Base member 82 is secured in an opening in main printed-circuit board 60 between four equiangularly disposed switches evidenced in FIG. 8 by upper contact members 100.

FIG. 6 illustrates that the rectangular upper contact members 100 are disposed above eyelet contacts 102 provided in circuit board 60 and spaced slightly above them. An annular flange 98 is provided on the disc portion 96 of lever 30 and just touches each upper contact 100. Contacts 100 and 102 and similar pairs of contacts constitute the switches identified in FIG. 5B as S10-S25.

Lever 30 has a knurled surface, as FIG. 7 shows. When the operator tilts lever 30 in one of the four directions, disc portion 96 is also tilted, causing flange 98 to urge one of the contacts 100 against its associated contact 102 to close the switch. It will be appreicated that spring 88, in addition to biasing lever 30 to its neutral position, also provides the force that closes the switch when lever 30 is tilted.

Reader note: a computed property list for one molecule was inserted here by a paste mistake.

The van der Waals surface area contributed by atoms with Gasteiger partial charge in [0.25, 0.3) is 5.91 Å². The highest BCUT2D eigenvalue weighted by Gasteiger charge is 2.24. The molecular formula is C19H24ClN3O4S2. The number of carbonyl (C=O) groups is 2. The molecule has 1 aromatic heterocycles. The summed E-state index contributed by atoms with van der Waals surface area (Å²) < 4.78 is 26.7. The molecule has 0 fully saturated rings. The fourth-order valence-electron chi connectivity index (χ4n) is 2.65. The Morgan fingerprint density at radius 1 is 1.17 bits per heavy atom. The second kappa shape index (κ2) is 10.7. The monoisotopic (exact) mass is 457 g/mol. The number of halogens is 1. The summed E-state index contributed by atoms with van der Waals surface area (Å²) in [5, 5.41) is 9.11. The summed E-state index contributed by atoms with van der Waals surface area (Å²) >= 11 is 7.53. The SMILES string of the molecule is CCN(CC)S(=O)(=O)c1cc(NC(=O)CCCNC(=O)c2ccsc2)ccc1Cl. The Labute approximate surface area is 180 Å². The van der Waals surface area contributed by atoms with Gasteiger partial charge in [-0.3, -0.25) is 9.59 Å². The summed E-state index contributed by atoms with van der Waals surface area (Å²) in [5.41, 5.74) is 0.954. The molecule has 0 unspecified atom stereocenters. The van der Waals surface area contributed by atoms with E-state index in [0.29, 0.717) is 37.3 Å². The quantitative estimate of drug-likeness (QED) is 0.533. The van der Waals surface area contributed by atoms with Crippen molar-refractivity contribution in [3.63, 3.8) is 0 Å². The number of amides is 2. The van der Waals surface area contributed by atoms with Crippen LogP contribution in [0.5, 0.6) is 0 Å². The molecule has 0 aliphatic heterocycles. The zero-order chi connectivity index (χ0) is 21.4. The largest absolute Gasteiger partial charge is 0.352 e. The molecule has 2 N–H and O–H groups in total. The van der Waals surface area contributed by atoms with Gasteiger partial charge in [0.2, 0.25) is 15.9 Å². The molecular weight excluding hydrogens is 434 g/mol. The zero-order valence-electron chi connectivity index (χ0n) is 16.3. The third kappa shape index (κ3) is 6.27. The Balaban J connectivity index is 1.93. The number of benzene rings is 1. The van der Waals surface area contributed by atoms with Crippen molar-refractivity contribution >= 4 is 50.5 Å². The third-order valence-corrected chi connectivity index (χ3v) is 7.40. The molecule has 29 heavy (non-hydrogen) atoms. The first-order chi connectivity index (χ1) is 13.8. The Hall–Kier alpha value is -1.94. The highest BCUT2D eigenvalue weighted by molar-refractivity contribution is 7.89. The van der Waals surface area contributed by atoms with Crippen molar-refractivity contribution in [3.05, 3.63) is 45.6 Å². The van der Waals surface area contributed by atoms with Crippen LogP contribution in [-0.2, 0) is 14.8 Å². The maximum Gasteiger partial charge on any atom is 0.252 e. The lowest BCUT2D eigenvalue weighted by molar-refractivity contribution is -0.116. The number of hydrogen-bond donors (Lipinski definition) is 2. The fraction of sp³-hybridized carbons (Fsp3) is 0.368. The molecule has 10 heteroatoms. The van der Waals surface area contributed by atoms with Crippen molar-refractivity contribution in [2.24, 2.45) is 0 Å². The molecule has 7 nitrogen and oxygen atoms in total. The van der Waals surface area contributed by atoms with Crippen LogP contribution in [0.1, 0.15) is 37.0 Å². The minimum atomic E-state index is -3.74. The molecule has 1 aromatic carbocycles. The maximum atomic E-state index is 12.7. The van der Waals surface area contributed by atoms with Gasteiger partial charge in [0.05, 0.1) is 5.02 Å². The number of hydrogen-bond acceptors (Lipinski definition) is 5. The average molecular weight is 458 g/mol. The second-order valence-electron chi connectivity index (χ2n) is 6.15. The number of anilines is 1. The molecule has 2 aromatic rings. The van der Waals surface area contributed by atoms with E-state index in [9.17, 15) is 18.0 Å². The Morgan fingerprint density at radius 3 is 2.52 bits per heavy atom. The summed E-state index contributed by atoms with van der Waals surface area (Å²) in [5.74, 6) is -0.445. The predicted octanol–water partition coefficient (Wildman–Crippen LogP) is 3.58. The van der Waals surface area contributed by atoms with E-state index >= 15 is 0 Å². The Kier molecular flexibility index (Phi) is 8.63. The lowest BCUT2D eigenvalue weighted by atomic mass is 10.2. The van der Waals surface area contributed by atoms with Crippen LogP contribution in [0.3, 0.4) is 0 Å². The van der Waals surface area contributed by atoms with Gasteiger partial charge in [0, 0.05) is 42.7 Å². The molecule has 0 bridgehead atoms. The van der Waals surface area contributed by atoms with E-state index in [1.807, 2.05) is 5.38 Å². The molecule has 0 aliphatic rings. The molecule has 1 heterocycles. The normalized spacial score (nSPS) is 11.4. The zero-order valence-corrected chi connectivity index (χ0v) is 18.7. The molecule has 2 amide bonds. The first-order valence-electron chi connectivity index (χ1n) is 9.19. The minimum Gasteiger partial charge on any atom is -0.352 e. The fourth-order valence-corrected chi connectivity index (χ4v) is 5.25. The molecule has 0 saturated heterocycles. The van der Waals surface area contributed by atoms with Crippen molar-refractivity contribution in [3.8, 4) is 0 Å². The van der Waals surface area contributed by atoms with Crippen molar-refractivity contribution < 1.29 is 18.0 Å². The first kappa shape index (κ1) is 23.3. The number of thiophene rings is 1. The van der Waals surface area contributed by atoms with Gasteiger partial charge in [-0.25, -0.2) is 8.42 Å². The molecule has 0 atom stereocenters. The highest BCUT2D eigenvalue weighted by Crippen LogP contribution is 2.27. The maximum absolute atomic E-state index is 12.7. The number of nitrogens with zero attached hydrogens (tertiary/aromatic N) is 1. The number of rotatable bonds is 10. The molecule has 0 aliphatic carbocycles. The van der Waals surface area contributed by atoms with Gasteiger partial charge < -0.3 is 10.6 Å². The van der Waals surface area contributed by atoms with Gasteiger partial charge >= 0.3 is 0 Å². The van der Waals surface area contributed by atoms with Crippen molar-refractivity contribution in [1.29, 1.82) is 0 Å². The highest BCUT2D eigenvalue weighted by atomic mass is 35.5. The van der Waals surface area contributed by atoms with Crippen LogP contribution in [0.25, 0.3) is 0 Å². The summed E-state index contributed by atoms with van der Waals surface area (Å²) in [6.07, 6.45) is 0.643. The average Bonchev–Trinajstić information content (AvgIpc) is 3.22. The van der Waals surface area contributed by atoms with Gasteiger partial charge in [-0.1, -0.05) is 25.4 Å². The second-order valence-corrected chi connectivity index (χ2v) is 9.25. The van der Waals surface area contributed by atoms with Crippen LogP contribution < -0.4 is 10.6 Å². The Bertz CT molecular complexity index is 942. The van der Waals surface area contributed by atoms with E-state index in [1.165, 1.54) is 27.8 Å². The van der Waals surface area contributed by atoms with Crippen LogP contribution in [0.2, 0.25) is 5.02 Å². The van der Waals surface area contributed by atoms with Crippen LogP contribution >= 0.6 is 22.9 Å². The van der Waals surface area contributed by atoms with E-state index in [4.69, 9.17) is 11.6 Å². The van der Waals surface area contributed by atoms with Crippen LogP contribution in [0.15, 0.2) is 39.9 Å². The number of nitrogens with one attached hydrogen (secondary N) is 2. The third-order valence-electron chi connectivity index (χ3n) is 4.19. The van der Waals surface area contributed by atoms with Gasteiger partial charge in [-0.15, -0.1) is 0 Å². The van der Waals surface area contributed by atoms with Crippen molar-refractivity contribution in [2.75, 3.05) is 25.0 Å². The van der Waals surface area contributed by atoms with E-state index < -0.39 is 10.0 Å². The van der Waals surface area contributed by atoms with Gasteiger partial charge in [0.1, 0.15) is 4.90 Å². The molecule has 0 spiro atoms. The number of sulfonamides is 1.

In order to prevent operation of two switches at a time, base member 82 is provided with four arms 110, each of which extends between a pair of adjacent switches. Each arm 110 is provided with a recess 108 at the radial position of annular flange 98, as FIG. 9 illustrates. In order to operate two of the switches, the portions of annular flange 98 engaging both switches would have to be at approximately the same distance above printed-circuit board 60, and a portion of annular flange 98 between those two points would have to be even lower. Since the intermediate portion is prevented by arm 110 from descending by the requisite amount, simultaneous operation of the two adjacent switches is prevented.